This season, the Carleton Ravens women’s hockey team have a student sport nutrition intern working with them until December.
Aja Gyimah comes from the Nutrition Communications program at Ryerson University. She is currently doing a two-month practicum component with the Ravens.
Prior to Ryerson, Gyimah spent her undergraduate degree at Western University, where she completed the Nutrition and Dietetics program.
An athlete herself, Gyimah played on the varsity women’s volleyball team at Western.
“In elementary school I was always the tallest kid in my class and was pretty self-conscious about it. Once I heard volleyball was the sport for tall people, I signed up for school volleyball tryouts in grade five and never looked back,” Gyimah recalled.
Prior to playing for the Mustangs, Gyimah played for the Scarborough Titans Volleyball Club, the U18 Leaside Volleyball Club, as well as some stints on Team Ontario. She also represented Canada at an international tournament.
“I’m happy to say that I’ve had success with all my teams. I’ve medalled on the international stage, won nationals twice, and provincials once. However, what makes these moments memorable is knowing how hard we had to work to achieve those goals as a team, and that is what warms my heart,” Gyimah said about her most memorable moments.
in her decision in going to Western and playing volleyball there, Western is one of three schools in Ontario that offers the Nutrition and Dietetics program.
“We medalled every year at the OUA championships, but my favourite memory was playing in the national championships in 2017. We ended up losing in quarterfinals, but the experience of playing in such a high-calibre tournament with my best friends was unreal,” Gyimah said.
Gyimah joined the Ravens due to her practicum coordinator letting her know about the opportunity.
“My job with the team is to provide game-day meals and snacks so they can fuel, refuel & recover efficiently. I also help them build their nutrition skills with sport nutrition workshops, and provide individual counselling to help athletes meet their nutrition goals,” Gyimah said.
The Ravens recently flew to New Brunswick for three exhibition games. Ravens head coach Pierre Alain praised Gyimah’s nutrition and meal planning.
“She did a great job. She took care of all the meals, so, just making sure that the players eat properly, and also, they eat at the right time, and it was perfect. Everything went well on the nutrition side,” Alain said.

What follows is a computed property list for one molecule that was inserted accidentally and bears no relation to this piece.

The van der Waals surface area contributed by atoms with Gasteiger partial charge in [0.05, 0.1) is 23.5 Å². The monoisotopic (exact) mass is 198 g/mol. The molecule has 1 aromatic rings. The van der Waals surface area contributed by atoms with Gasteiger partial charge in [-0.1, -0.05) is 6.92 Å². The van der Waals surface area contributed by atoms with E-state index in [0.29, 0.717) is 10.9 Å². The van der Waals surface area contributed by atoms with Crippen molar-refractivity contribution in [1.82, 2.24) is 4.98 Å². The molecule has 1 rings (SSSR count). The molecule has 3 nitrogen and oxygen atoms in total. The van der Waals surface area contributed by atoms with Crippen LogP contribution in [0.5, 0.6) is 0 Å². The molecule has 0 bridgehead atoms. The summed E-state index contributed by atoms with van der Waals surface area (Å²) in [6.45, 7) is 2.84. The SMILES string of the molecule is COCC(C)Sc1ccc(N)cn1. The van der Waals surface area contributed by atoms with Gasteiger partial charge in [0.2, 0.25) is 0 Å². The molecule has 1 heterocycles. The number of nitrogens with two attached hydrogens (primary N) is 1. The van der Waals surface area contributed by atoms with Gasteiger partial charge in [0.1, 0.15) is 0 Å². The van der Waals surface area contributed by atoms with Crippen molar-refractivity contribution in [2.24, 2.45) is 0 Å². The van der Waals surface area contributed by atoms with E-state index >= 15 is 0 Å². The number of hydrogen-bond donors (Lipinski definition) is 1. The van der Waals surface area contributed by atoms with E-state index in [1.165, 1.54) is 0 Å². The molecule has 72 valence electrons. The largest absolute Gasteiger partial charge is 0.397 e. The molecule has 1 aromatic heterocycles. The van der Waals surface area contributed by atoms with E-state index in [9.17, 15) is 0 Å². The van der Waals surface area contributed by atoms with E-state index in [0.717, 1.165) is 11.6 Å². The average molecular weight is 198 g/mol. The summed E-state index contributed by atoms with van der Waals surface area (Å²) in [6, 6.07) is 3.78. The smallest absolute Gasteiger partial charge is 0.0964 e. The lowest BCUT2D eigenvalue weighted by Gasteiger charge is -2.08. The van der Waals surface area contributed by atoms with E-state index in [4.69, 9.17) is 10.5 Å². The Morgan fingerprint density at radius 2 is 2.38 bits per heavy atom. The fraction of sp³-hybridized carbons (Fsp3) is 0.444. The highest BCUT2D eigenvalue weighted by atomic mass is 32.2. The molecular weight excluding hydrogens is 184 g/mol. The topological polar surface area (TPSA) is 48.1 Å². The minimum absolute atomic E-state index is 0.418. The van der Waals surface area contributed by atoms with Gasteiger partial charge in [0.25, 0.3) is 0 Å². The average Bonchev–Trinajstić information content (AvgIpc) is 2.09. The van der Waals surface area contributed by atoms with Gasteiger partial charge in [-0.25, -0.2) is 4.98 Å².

The Ravens ended up winning all of their games in New Brunswick.
Ravens forward Jenna Mitchell also praised Gyimah’s time with the team and how the meal planning has helped the team with their energy for games.
“Aja’s amazing. I think everyone really loves Aja, and she’s giving us a lot of knowledge that we can take with us later on in life. I think that her meals are really fueling us up for these games, everyone believes in her, and all the knowledge that she comes with,” Mitchell said.
When Gyimah came in mid-August, she ran a nutrition workshop for the team on meal planning.
“The athletes learned the basics of healthy eating, how to plan their meals around their training schedule and also had to prove to me that they knew what they were doing via Instagram stories,” Gyimah said.
In terms of what sport nutrition does in helping the team during their season, Gyimah said that without proper nutrition, athletes don’t play the way they usually do.
“Nutrition can’t turn an average athlete into an elite athlete, but it can definitely make an elite athlete play like an average athlete. Without proper nutrition and hydration, we just don’t play like ourselves. Teaching the athletes how to fuel, refuel and recover will help them play like the elite athletes they are,” she said.
So far, Gyimah’s most memorable moment working with the Ravens has been the Instagram story challenge she gave the team.
For the challenge, the athletes had to post pictures of their meals using meal-planning tools she gave them and tag her so she could see them.
“I loved to see the creativity and enthusiasm from the team,” she said.
As for what she hopes to accomplish as the team’s sport nutrition intern, Gyimah said she hopes once she leaves in December, the team can fuel and refuel effectively without her around.
“I will know that I have done my job when the athletes can effectively fuel, refuel and recover on their own, without me around. The skills they learn will help them eat for optimal performance and optimal health,” she said.
In terms of her future, Gyimah hopes to one day do what she’s doing with the women’s hockey team as a career.
“I’ve always pictured myself doing workshops, providing nutrition counselling and helping athletes achieve their nutrition and athletic performance goals.”
If you’re interested in tips on meal-planning and overall nutrition, check out Gyimah’s Instagram page at @ajamadeya